There are a few things going on here. Hebrew verbs have paradigms, e.g. different conjugations, and these paradigms determine different meanings in a way similar to, but not really the same as, how in indo-european languages you conjugate differently based on direct versus indirect object.
In this case, quaran means "to shine" in it's basic Qal paradigm (the most common, default paradigm) but in the Hiphil paradigm it means "to have horns". It's the same lemma, but based on the conjugation we can determine the meaning. This is an extreme example of meaning changing based on paradigm.
Now there must be some relationship between horns and shining to explain why the Hiphil is to have horns, and that is that horns in cattle cultures are a symbol of power and strength. Do a word search in the old testament on "horn" and it's very fascinating. So with this knowledge, it begins to make more sense. Hiphil is often (but not always) interpreted as a causative form. So if in Qal the verb is "to cook", then the Hiphil might be "to cause someone to cook". Again, this is just one useful way of thinking about Hiphil but these paradigms defy simple categorization. But at least here it makes sense that a causative agent for "shining" would be "power" and thus "horn".
As a fun-fact bonus, it said that a mistranslation of Qaran caused Michelangelo to paint Moses as having horns, when in reality his face was shining. But in retrospect, I wonder if Michelangelo knew exactly what he was doing, as portraying Moses as a source of power by decorating him with horns would be a clever and historically appropriate illustrative device. Then again this could be my own personal whimsy.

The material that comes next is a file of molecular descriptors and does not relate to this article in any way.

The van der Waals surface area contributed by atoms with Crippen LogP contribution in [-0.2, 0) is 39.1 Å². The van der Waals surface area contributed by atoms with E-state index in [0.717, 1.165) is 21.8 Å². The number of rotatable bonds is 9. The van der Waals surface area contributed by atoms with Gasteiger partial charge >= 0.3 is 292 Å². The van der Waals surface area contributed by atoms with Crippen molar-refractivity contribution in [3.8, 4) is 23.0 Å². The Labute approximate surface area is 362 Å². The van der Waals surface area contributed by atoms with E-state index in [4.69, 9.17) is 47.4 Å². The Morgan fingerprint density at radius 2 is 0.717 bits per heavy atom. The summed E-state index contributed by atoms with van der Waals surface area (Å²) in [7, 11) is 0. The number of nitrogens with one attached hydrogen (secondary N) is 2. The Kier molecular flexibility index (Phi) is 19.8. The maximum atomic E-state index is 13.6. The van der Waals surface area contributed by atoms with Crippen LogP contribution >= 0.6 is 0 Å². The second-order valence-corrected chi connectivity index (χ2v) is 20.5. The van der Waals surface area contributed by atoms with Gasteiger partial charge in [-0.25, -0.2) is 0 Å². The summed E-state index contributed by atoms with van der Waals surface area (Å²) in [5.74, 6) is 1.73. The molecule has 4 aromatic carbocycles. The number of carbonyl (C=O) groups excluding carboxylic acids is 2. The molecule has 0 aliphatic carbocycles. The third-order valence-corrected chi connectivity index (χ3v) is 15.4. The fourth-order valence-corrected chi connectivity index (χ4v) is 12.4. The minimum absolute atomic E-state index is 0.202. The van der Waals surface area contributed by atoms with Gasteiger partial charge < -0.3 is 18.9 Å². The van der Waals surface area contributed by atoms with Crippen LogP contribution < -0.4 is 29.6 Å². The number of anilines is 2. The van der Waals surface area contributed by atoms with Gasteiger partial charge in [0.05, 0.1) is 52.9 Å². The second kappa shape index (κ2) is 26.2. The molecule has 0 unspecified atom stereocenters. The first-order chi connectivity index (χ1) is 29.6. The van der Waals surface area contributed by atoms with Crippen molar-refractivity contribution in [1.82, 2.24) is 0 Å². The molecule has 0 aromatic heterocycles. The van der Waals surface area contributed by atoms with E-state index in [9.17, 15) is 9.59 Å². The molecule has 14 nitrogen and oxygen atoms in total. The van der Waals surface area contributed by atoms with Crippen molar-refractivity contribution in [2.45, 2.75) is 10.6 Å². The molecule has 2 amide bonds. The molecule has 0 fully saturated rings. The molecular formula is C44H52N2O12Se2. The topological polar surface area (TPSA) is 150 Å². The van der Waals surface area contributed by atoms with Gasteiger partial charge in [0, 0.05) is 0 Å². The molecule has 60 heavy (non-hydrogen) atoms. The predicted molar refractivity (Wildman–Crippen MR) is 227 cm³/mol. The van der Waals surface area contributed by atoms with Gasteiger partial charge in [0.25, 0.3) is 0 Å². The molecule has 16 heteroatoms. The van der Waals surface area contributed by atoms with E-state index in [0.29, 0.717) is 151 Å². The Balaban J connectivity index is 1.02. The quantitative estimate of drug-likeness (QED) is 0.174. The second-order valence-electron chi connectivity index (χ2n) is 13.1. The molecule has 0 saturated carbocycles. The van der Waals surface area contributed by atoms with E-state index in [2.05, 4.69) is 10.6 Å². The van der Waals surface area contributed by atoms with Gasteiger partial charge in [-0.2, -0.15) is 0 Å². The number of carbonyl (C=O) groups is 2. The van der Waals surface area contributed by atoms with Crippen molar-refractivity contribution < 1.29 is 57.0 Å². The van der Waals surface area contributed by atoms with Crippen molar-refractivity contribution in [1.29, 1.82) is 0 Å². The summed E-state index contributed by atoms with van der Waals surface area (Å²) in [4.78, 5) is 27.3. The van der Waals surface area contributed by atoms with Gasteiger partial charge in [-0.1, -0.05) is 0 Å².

For more information, see the Theological Wordbook of the Old Testament entry on Qaran, from which the above information about Qaran, Hiphil, and Michelangelo was sourced:
Coppes, L. J. (1999). 2072 קָרַן. R. L. Harris, G. L. Archer Jr., & B. K. Waltke (Eds.), Theological Wordbook of the Old Testament (electronic ed., pp. 815–816). Chicago: Moody Press.
Quaran versus 'wr
'wr is a verb that means "to give light". See gen 1.15. Note that it is not the noun 'or which means "light". 'or is never translated as "shine" but the verb 'wr is translated as shine. One is a verb, the other a noun.
Although there is certainly semantic overlap between 'wr and quaran, the former focuses on "giving light" whereas the latter suggests light emitting from a source of power. Both of these semantic regions overlap in what we would call "to shine", but they do have different semantic ranges so are not exact synonyms.
Explaining the author's choices
What's the reason behind using this term here?
Because the author is emphasizing the glorification/radiance of Moses due to the power within him, rather than making a statement about illumination.
The Israelites feared Moses because of his radiance - the hebrew word is literally "dread" (Ex 34.30).
In Psalm 104.2 God is described as "clothed" with light.
you who cover yourself with light as with a garment, who stretch out the heavens like a tent curtain,
So now Moses spends 40 days and nights in the presence of God, and his face is shining with light, but that light is the clothing of God's power; it is the presence of God that is the source of that light, and this power is what the Israelites feared.
If it was just a light source -- something shining -- then this does not cause us to dread or be terrified.
Therefore the use of Quaran reinforces this notion of power better than the use of 'wr.
Could it be related with the golden calf?
Unlikely. If you are suggesting some kind of wordplay, which is very common in the old testament, you should provide more examples.